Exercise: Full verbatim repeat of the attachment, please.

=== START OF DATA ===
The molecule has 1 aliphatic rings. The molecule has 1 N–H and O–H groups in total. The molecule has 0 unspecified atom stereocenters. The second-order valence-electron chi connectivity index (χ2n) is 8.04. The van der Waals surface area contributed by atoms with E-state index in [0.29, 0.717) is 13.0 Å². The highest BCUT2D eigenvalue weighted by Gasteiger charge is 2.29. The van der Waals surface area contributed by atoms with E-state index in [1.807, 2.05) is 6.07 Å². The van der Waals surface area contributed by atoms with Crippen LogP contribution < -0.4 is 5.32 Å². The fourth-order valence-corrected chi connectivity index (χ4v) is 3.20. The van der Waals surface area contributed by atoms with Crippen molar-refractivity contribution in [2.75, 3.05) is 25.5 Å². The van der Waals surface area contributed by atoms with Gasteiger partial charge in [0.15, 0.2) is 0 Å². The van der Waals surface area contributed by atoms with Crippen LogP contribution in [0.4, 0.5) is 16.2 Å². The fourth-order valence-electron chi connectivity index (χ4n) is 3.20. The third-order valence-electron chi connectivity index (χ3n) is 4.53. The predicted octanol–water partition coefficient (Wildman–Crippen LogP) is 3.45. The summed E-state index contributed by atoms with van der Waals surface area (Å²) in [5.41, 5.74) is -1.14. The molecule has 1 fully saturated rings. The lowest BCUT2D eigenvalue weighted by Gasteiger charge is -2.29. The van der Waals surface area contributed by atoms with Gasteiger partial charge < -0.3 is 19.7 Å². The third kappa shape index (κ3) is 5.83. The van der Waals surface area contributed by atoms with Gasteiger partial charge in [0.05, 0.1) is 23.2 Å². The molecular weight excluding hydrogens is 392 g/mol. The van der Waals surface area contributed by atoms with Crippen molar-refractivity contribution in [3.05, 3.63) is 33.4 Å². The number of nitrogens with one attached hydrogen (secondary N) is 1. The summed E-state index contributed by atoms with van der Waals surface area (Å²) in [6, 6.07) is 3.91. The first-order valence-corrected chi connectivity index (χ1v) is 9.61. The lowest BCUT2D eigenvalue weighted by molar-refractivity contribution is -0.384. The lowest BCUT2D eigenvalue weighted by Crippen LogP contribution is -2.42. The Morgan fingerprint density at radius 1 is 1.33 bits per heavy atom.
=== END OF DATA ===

The molecule has 1 aliphatic rings. The molecule has 1 N–H and O–H groups in total. The molecule has 0 unspecified atom stereocenters. The second-order valence-electron chi connectivity index (χ2n) is 8.04. The van der Waals surface area contributed by atoms with E-state index in [0.29, 0.717) is 13.0 Å². The highest BCUT2D eigenvalue weighted by Gasteiger charge is 2.29. The van der Waals surface area contributed by atoms with E-state index in [1.807, 2.05) is 6.07 Å². The van der Waals surface area contributed by atoms with Crippen LogP contribution < -0.4 is 5.32 Å². The fourth-order valence-corrected chi connectivity index (χ4v) is 3.20. The van der Waals surface area contributed by atoms with Crippen molar-refractivity contribution in [2.75, 3.05) is 25.5 Å². The van der Waals surface area contributed by atoms with Gasteiger partial charge in [0.15, 0.2) is 0 Å². The van der Waals surface area contributed by atoms with Crippen LogP contribution in [0.4, 0.5) is 16.2 Å². The fourth-order valence-electron chi connectivity index (χ4n) is 3.20. The third-order valence-electron chi connectivity index (χ3n) is 4.53. The predicted octanol–water partition coefficient (Wildman–Crippen LogP) is 3.45. The summed E-state index contributed by atoms with van der Waals surface area (Å²) in [5.41, 5.74) is -1.14. The molecule has 1 fully saturated rings. The lowest BCUT2D eigenvalue weighted by Gasteiger charge is -2.29. The van der Waals surface area contributed by atoms with Gasteiger partial charge < -0.3 is 19.7 Å². The third kappa shape index (κ3) is 5.83. The van der Waals surface area contributed by atoms with Gasteiger partial charge in [0.05, 0.1) is 23.2 Å². The molecular weight excluding hydrogens is 392 g/mol. The van der Waals surface area contributed by atoms with Crippen molar-refractivity contribution in [3.05, 3.63) is 33.4 Å². The number of nitrogens with one attached hydrogen (secondary N) is 1. The summed E-state index contributed by atoms with van der Waals surface area (Å²) in [6, 6.07) is 3.91. The first-order valence-corrected chi connectivity index (χ1v) is 9.61. The lowest BCUT2D eigenvalue weighted by molar-refractivity contribution is -0.384. The lowest BCUT2D eigenvalue weighted by Crippen LogP contribution is -2.42. The Morgan fingerprint density at radius 1 is 1.33 bits per heavy atom.